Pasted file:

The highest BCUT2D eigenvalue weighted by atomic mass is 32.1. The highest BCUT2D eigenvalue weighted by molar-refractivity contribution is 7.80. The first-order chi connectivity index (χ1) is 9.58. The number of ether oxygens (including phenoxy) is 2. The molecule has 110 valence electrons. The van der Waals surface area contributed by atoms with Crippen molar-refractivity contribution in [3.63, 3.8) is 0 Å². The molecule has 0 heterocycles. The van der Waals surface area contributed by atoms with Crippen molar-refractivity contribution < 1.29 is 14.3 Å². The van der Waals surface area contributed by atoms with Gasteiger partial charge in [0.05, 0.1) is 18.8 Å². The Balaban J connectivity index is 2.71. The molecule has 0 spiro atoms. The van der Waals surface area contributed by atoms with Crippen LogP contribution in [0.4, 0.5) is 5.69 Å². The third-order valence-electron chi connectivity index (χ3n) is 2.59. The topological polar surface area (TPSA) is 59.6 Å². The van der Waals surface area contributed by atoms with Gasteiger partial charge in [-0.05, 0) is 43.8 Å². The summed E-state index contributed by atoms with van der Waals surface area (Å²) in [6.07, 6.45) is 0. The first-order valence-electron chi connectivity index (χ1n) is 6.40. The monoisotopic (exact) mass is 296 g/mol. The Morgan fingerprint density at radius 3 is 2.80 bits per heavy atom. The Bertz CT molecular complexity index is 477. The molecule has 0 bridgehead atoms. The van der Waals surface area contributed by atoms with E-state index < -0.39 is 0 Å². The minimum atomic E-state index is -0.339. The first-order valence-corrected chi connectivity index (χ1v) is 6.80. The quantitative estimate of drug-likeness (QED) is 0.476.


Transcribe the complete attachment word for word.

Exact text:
The highest BCUT2D eigenvalue weighted by atomic mass is 32.1. The highest BCUT2D eigenvalue weighted by molar-refractivity contribution is 7.80. The first-order chi connectivity index (χ1) is 9.58. The number of ether oxygens (including phenoxy) is 2. The molecule has 110 valence electrons. The van der Waals surface area contributed by atoms with Crippen molar-refractivity contribution in [3.63, 3.8) is 0 Å². The molecule has 0 heterocycles. The van der Waals surface area contributed by atoms with Crippen molar-refractivity contribution < 1.29 is 14.3 Å². The van der Waals surface area contributed by atoms with Gasteiger partial charge in [0.05, 0.1) is 18.8 Å². The Balaban J connectivity index is 2.71. The molecule has 0 spiro atoms. The van der Waals surface area contributed by atoms with Crippen LogP contribution in [0.4, 0.5) is 5.69 Å². The third-order valence-electron chi connectivity index (χ3n) is 2.59. The topological polar surface area (TPSA) is 59.6 Å². The van der Waals surface area contributed by atoms with Gasteiger partial charge in [-0.05, 0) is 43.8 Å². The summed E-state index contributed by atoms with van der Waals surface area (Å²) in [6.07, 6.45) is 0. The first-order valence-electron chi connectivity index (χ1n) is 6.40. The monoisotopic (exact) mass is 296 g/mol. The Morgan fingerprint density at radius 3 is 2.80 bits per heavy atom. The Bertz CT molecular complexity index is 477. The molecule has 0 bridgehead atoms. The van der Waals surface area contributed by atoms with E-state index < -0.39 is 0 Å². The minimum atomic E-state index is -0.339. The first-order valence-corrected chi connectivity index (χ1v) is 6.80. The quantitative estimate of drug-likeness (QED) is 0.476.